Paolo Pedercini, Games as the Aesthetic Form of Rationalization: http://www.molleindustria.org/blog/videogames-and-the-spirit-of-capitalism/
 Avery McDaldno on Queer Mechanics: http://buriedwithoutceremony.com/beyond-representation/
 Ryerson, Liz. “On ‘Gamers’ and Identity.” http://ellaguro.blogspot.com/2014/09/on-gamers-and-identity.html
 Keren-Deta, Julia. “Discovering Grim History Through Games: Tales told by early American board games.” Presented at Indiecade East 2014.
 Bataille, Georges. The Accursed Share, Vol. 1: Consumption. http://books.google.com/books/about/The_Accursed_Share.html
 Eric Zimmerman’s “Ludic Century Manifesto”: http://ericzimmerman.com/files/texts/Manifesto_for_a_Ludic_Century.pdf
 For more on the frustration of the “empathy game” label, see these two pieces by Mattie Brice and Merritt Kopas, whose games have also been categorized as such.
Mattie Brice: http://www.mattiebrice.com/play-and-be-real-about-it-what-games-could-learn-from-kink/ Merritt Kopas: http://softchambers.com/post/107608986297/against-empathy-games
 Darius Kazemi on War in Games: http://tinysubversions.com/2012/04/some-thoughts-on-war-in-games/
 Robert Yang, First-Person Shooters and Cultural Fantasies: http://www.blog.radiator.debacle.us/2011/11/on-first-person-military-manshooter-and.html
 Paolo Pedercini on SimCity & the Invisible Politics of Simulations: http://www.molleindustria.org/blog/invisible-walls-puffy-clouds/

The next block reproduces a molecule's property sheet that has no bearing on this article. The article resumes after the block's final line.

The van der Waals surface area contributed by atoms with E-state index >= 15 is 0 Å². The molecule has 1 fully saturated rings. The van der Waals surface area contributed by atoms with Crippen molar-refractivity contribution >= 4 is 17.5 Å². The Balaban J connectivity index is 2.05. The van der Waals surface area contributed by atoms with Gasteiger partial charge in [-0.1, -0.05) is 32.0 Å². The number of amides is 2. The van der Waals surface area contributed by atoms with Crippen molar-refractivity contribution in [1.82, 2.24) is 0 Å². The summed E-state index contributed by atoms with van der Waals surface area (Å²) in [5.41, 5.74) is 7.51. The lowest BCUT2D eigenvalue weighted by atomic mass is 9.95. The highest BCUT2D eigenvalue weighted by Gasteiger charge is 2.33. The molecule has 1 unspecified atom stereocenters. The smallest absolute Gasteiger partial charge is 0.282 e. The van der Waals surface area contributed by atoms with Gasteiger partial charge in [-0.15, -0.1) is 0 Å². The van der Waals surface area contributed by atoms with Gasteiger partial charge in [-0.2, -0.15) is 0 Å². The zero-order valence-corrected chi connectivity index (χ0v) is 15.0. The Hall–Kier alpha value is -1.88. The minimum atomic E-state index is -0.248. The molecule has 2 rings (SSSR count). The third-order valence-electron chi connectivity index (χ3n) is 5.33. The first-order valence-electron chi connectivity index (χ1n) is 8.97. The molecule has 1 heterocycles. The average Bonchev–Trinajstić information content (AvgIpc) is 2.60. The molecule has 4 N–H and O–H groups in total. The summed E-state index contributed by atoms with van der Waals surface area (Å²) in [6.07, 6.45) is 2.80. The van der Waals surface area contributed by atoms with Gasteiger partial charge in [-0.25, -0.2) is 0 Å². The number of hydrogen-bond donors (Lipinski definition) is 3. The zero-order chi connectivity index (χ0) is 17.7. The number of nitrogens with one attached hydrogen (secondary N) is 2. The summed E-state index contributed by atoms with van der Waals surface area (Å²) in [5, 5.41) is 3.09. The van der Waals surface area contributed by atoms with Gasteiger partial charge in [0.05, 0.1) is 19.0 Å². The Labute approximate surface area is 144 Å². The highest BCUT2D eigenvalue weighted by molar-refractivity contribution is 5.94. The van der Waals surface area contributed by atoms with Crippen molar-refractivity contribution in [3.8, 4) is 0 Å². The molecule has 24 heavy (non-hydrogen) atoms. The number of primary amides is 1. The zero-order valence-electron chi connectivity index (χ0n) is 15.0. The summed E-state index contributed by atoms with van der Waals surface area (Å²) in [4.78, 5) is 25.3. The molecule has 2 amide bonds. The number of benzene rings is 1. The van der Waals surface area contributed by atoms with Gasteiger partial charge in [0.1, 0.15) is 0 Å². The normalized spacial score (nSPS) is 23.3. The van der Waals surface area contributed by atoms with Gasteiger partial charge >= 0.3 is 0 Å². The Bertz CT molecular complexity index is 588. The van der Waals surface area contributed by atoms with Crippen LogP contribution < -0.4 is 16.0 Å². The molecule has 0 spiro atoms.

As an example of the fashionable valorization of failure, see Halberstam, Jack. The Queer Art of Failure. https://www.dukeupress.edu/The-Queer-Art-of-Failure/
 Foucault, Michel. Discipline and Punish. http://books.google.com/books/about/Discipline_and_Punish.html?id=AVzuf-r22eoC
 Golumbia, David. “Games without Play.” http://muse.jhu.edu/journals/nlh/summary/v040/40.1.golumbia.html
 Liz Ryerson’s Problem Attic: http://ellaguro.blogspot.com/2013/05/problem-attic.html
 Vance, Brendan. “Fashion, Emptiness, and Problem Attic.” http://blog.brendanvance.com/2013/11/02/problem-attic/
 Drawing from a definition by Elliott Avedon and Brian Sutton-Smith in The Study of Games: http://books.google.com/books/about/The_study_of_games.html
 Edelman, Lee. “No Future.” https://www.dukeupress.edu/No-Future/
 Munoz, Jose. Cruising Utopia. http://books.google.com/books/about/Cruising_Utopia.html